It has been reported that corporate CEOs could soon be personally liable if they fail to adequately secure IT systems connected to the physical world, Gartner has warned. The analyst firm predicted that as many as 75% of business leaders could be held liable by 2024 due to increased regulations around so-called “cyber-physical systems” (CPSs) such as IoT and operational technology (OT).
As critical infrastructure organisations converge their IT, OT, IoT and physical systems to improve overall performance, security cannot be an afterthought and state and federal law makers are increasingly taking action to hold corporate executives responsible. In January California was the first state to enact an IoT security law requires all “connected devices” sold in the state to have reasonable security measures. At the federal level, a proposed Corporate Executive Accountability Act would make it easier to hold executives criminally liable for negligent oversight of activity that affects the health, safety, finances, or personal data of the general public.
The perfect storm of increasing cyber threats, digital transformation and IT/OT convergence means organisations must move swiftly to gain visibility and enhance cybersecurity into their OT and IoT networks. It’s a board issue and an employee issue. Earlier this year, in a survey Nozomi Networks commissioned, we were encouraged that organisations recognise both the threats and the opportunities of modernising critical infrastructure. We know from working with thousands of industrial installations, that it’s possible to reap the benefits of converged cyber and physical systems without compromising public safety and security.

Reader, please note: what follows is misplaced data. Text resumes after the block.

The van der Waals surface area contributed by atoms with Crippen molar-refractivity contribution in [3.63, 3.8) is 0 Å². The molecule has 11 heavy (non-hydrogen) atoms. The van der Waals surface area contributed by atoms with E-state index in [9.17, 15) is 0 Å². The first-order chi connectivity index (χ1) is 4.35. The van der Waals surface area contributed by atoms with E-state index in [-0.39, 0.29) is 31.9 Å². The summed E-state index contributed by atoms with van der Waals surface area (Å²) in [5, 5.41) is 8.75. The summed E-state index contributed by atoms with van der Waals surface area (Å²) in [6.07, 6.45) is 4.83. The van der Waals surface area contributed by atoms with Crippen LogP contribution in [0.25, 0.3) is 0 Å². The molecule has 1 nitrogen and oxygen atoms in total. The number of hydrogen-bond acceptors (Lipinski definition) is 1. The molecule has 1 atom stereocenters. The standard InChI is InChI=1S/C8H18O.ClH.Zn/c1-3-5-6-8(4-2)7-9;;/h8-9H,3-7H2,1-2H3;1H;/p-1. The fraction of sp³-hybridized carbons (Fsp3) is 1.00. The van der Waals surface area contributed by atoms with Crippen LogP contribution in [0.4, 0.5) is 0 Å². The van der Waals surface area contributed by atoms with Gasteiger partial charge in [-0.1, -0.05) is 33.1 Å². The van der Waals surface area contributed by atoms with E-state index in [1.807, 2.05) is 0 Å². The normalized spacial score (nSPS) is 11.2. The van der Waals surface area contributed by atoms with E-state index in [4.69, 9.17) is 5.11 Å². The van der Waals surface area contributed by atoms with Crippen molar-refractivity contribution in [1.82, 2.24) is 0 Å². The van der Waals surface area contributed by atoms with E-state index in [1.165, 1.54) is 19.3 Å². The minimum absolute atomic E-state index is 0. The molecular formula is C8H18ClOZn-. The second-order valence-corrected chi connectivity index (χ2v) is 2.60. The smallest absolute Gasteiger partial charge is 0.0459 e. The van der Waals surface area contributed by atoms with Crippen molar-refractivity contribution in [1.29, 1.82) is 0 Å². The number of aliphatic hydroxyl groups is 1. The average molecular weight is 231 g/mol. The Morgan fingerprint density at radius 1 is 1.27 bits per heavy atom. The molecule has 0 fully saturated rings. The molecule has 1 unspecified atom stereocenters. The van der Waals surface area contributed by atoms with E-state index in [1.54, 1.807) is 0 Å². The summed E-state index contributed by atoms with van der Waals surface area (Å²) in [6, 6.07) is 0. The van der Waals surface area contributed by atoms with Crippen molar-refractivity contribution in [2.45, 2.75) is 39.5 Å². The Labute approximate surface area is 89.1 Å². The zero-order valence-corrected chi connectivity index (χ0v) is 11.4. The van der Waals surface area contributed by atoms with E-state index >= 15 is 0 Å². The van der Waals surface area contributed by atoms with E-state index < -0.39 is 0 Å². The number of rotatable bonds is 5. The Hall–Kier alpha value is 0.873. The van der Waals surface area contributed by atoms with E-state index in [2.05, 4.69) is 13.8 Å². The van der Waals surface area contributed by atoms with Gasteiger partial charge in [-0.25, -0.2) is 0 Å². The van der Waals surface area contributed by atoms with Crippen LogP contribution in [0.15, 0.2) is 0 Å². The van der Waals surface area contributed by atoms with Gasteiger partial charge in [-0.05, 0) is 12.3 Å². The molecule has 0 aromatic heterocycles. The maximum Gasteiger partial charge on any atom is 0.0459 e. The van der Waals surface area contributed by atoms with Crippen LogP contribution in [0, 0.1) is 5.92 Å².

The challenge in holding an individual responsible for adequately securing IT systems is that there is a lack of industry standards to be measured against. While some cybersecurity standards for verticals and practices within business processes do exist, it can certainly be argued that they are not detailed enough.
Key standards such as ISA-62443-1-1-2007 Security for Industrial Automation and Control Systems, ISO/SAE DIS 21434 Road Vehicles — Cybersecurity Engineering, and Payment Card Industry (PCI) outline comprehensive processes and requirements but do not call for detailed testing of the components used to develop solutions. Nor do these standards define consistent and measurable security testing and maintenance organisations must carry out.
Another challenge involves the expertise of the staff implementing security solutions. Certifications ensure those individuals performing an action are indeed qualified and are to be held responsible for their actions but not at the same level as a licensed healthcare provide or other stringently managed profession. Until there is legislation that addresses these ambiguities, holding a CEO accountable for others\’ actions will be difficult and error-prone at best.
In cases of clear violation of the law, cover-ups, or outright negligence, CEOs should be held responsible, but laws already exist for such transgressions.